The boxwoods at my new house were planted about a year ago. They are in full...

Asked September 16, 2013, 9:12 PM EDT

The boxwoods at my new house were planted about a year ago. They are in full sun. I watered them about once a week this summer. They were fine until late August when three of them suddenly had leaf-loss and browning. Can they be saved? Should I dig them up or should I leave them to see if they will be able to come back? Thanks so much for any help you can give me on this.

Baltimore County Maryland shrubs boxwood boxwood browning and leaf loss

5 Responses

Since you don't mention any leaf-spotting or other disease symptoms, the problem is probably environmental, i.e. water, soil, sun, etc. The plants roots could have some dieback because of too much or too little water.

Review your watering routine. Early in the growing season, we had a great deal of rain and little evaporation because of overcast days. In late summer we switched to drought. It is possible that early on they were sitting in soggy soils that drowned their roots, or that they didn't get enough water once the drought hit. How much to water varies according to your soil, too. Sandy soils drain so quickly, they require more frequent watering. Clay soil is harder to wet, but once wet they drain more slowly and stay damp longer.

The only way to know for sure if your plants' have moisture in their soil is to stick a trowel or your finger into the soil and feel and look. If the top inch of soil is dry, then water the plants. Get a rain gauge (even a tin can works fine) so you know for sure how much rain your property is getting. Plants like about an 1" of rain (water) a week and don't generally need to be watered once their root systems have gotten well established. But for the first 2 years at least, they need supplemental water when mother nature doesn't provide.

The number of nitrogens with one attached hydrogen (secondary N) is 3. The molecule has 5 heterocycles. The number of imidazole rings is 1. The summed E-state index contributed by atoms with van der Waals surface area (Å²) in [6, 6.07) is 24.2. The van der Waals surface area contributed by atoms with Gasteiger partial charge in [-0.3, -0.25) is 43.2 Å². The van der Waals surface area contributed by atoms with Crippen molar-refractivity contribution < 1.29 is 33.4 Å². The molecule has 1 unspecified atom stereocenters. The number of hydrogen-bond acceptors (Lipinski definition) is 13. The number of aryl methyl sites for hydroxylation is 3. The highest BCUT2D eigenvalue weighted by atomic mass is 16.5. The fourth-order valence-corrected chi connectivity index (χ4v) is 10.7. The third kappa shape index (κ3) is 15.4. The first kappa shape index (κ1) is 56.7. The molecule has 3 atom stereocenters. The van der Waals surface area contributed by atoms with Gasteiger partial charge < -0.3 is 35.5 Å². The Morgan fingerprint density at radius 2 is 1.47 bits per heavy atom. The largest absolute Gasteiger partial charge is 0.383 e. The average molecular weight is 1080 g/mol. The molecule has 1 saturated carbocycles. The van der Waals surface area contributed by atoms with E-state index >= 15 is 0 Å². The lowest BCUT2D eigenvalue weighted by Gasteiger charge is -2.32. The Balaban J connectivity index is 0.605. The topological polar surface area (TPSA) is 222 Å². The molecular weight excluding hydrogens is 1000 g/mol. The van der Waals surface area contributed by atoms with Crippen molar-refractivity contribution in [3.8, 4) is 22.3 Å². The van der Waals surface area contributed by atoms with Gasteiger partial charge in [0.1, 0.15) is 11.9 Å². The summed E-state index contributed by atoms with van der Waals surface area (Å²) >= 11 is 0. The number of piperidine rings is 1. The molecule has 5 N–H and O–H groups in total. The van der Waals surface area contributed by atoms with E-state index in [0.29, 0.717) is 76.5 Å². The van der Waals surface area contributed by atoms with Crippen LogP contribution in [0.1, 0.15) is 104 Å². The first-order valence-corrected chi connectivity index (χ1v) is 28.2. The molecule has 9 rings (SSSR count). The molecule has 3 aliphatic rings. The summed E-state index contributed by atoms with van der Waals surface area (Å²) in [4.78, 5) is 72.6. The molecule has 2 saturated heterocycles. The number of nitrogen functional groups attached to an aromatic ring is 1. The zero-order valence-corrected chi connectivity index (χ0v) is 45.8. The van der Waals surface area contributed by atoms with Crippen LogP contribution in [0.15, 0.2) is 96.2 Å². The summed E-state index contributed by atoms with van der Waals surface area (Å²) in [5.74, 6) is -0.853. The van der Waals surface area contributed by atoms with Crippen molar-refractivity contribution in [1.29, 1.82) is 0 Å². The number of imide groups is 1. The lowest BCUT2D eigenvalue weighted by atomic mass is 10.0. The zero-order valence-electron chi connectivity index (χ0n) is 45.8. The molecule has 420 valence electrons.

In case watering is not the problem, please take a look at our website publications in the Ornamental section, about planting: http://extension.umd.edu/sites/default/files/_images/programs/hgic/Publications/HG24_Planting_tips_f...
And this one about unusual problems: http://extension.umd.edu/sites/default/files/_images/programs/hgic/Publications/HG86%20Common%20Abio...

ECN


Thanks for the good advice. Is there any chance that the boxwoods will come back in the Spring? I don't want to dig them up if there is a possibility that they might improve over the Fall and Winter.

Yes, they come back but they also may lose some of their branches and not look too good. But you can make a decision then depending on how they look (which depends on how much root loss they suffered.) Boxwoods are flexible plants and even if they don't look as symetrical or as dense as you'd like, with selective pruning and time they could be great.

Meanwhile, we forgot to mention that the other good way to check for moisture in the soil is simply to stick a trowel or finger in the soil and see how dry it is. Remember that when you water, the water needs to be enough to get down to the bottom of the root ball.

ECN

This is good news. I'll be following your suggestions. Thanks for your help!